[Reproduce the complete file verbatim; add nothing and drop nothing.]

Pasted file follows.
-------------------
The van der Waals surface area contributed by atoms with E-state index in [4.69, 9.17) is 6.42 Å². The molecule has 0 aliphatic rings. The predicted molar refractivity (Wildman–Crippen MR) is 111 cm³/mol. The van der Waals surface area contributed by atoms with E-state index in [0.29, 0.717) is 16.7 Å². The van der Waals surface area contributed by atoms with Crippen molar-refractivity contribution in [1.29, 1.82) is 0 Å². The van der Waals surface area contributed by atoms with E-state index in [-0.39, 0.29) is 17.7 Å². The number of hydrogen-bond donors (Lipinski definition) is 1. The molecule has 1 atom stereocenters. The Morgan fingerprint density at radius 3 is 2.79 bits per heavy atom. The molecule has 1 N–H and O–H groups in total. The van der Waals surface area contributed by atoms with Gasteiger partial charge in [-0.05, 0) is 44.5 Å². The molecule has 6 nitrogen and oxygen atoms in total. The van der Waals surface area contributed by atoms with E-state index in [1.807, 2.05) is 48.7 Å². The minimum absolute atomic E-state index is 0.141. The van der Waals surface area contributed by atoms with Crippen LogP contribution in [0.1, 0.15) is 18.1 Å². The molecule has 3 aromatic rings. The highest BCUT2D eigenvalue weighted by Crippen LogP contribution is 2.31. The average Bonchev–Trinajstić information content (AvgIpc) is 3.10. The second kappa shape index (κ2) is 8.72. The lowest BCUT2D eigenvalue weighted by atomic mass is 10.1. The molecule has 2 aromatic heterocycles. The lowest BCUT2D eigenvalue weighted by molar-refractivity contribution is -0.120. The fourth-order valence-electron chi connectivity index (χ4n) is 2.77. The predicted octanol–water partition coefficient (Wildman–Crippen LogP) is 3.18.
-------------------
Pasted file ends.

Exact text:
The van der Waals surface area contributed by atoms with E-state index in [4.69, 9.17) is 6.42 Å². The molecule has 0 aliphatic rings. The predicted molar refractivity (Wildman–Crippen MR) is 111 cm³/mol. The van der Waals surface area contributed by atoms with E-state index in [0.29, 0.717) is 16.7 Å². The van der Waals surface area contributed by atoms with Crippen molar-refractivity contribution in [1.29, 1.82) is 0 Å². The van der Waals surface area contributed by atoms with E-state index in [-0.39, 0.29) is 17.7 Å². The number of hydrogen-bond donors (Lipinski definition) is 1. The molecule has 1 atom stereocenters. The Morgan fingerprint density at radius 3 is 2.79 bits per heavy atom. The molecule has 1 N–H and O–H groups in total. The van der Waals surface area contributed by atoms with Gasteiger partial charge in [-0.05, 0) is 44.5 Å². The molecule has 6 nitrogen and oxygen atoms in total. The van der Waals surface area contributed by atoms with E-state index in [1.807, 2.05) is 48.7 Å². The minimum absolute atomic E-state index is 0.141. The van der Waals surface area contributed by atoms with Crippen LogP contribution in [0.1, 0.15) is 18.1 Å². The molecule has 3 aromatic rings. The highest BCUT2D eigenvalue weighted by Crippen LogP contribution is 2.31. The average Bonchev–Trinajstić information content (AvgIpc) is 3.10. The second kappa shape index (κ2) is 8.72. The lowest BCUT2D eigenvalue weighted by atomic mass is 10.1. The molecule has 2 aromatic heterocycles. The lowest BCUT2D eigenvalue weighted by molar-refractivity contribution is -0.120. The fourth-order valence-electron chi connectivity index (χ4n) is 2.77. The predicted octanol–water partition coefficient (Wildman–Crippen LogP) is 3.18.